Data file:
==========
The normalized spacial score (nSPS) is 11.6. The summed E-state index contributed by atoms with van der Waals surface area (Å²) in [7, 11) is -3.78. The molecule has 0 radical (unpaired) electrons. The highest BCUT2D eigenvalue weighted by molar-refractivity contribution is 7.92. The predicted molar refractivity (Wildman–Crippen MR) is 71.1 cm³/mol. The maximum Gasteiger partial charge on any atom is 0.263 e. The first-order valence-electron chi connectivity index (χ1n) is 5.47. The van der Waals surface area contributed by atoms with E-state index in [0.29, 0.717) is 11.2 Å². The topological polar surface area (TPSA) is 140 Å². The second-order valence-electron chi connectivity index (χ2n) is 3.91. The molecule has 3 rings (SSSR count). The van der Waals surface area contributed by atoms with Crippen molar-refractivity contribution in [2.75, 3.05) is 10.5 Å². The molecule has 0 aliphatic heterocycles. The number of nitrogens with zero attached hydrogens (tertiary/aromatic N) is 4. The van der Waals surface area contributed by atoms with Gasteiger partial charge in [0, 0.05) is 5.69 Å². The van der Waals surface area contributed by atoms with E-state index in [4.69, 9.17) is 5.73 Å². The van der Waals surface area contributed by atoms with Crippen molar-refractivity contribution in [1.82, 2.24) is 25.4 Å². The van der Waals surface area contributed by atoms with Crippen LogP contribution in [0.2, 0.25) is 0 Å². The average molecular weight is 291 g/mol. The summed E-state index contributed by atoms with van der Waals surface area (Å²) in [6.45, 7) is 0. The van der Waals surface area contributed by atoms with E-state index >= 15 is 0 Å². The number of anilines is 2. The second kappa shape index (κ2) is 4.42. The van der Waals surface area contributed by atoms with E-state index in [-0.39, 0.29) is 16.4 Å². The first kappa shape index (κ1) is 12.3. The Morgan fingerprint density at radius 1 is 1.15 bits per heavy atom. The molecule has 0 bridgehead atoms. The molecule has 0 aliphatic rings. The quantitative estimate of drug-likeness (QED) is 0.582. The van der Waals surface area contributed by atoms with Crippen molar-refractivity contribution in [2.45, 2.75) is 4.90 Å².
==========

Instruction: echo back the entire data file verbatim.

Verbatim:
The normalized spacial score (nSPS) is 11.6. The summed E-state index contributed by atoms with van der Waals surface area (Å²) in [7, 11) is -3.78. The molecule has 0 radical (unpaired) electrons. The highest BCUT2D eigenvalue weighted by molar-refractivity contribution is 7.92. The predicted molar refractivity (Wildman–Crippen MR) is 71.1 cm³/mol. The maximum Gasteiger partial charge on any atom is 0.263 e. The first-order valence-electron chi connectivity index (χ1n) is 5.47. The van der Waals surface area contributed by atoms with E-state index in [0.29, 0.717) is 11.2 Å². The topological polar surface area (TPSA) is 140 Å². The second-order valence-electron chi connectivity index (χ2n) is 3.91. The molecule has 3 rings (SSSR count). The van der Waals surface area contributed by atoms with Crippen molar-refractivity contribution in [2.75, 3.05) is 10.5 Å². The molecule has 0 aliphatic heterocycles. The number of nitrogens with zero attached hydrogens (tertiary/aromatic N) is 4. The van der Waals surface area contributed by atoms with Gasteiger partial charge in [0, 0.05) is 5.69 Å². The van der Waals surface area contributed by atoms with E-state index in [4.69, 9.17) is 5.73 Å². The van der Waals surface area contributed by atoms with Crippen molar-refractivity contribution in [1.82, 2.24) is 25.4 Å². The van der Waals surface area contributed by atoms with Crippen LogP contribution in [0.2, 0.25) is 0 Å². The average molecular weight is 291 g/mol. The summed E-state index contributed by atoms with van der Waals surface area (Å²) in [6.45, 7) is 0. The van der Waals surface area contributed by atoms with E-state index >= 15 is 0 Å². The number of anilines is 2. The second kappa shape index (κ2) is 4.42. The van der Waals surface area contributed by atoms with E-state index in [-0.39, 0.29) is 16.4 Å². The first kappa shape index (κ1) is 12.3. The Morgan fingerprint density at radius 1 is 1.15 bits per heavy atom. The molecule has 0 bridgehead atoms. The molecule has 0 aliphatic rings. The quantitative estimate of drug-likeness (QED) is 0.582. The van der Waals surface area contributed by atoms with Crippen molar-refractivity contribution in [2.45, 2.75) is 4.90 Å².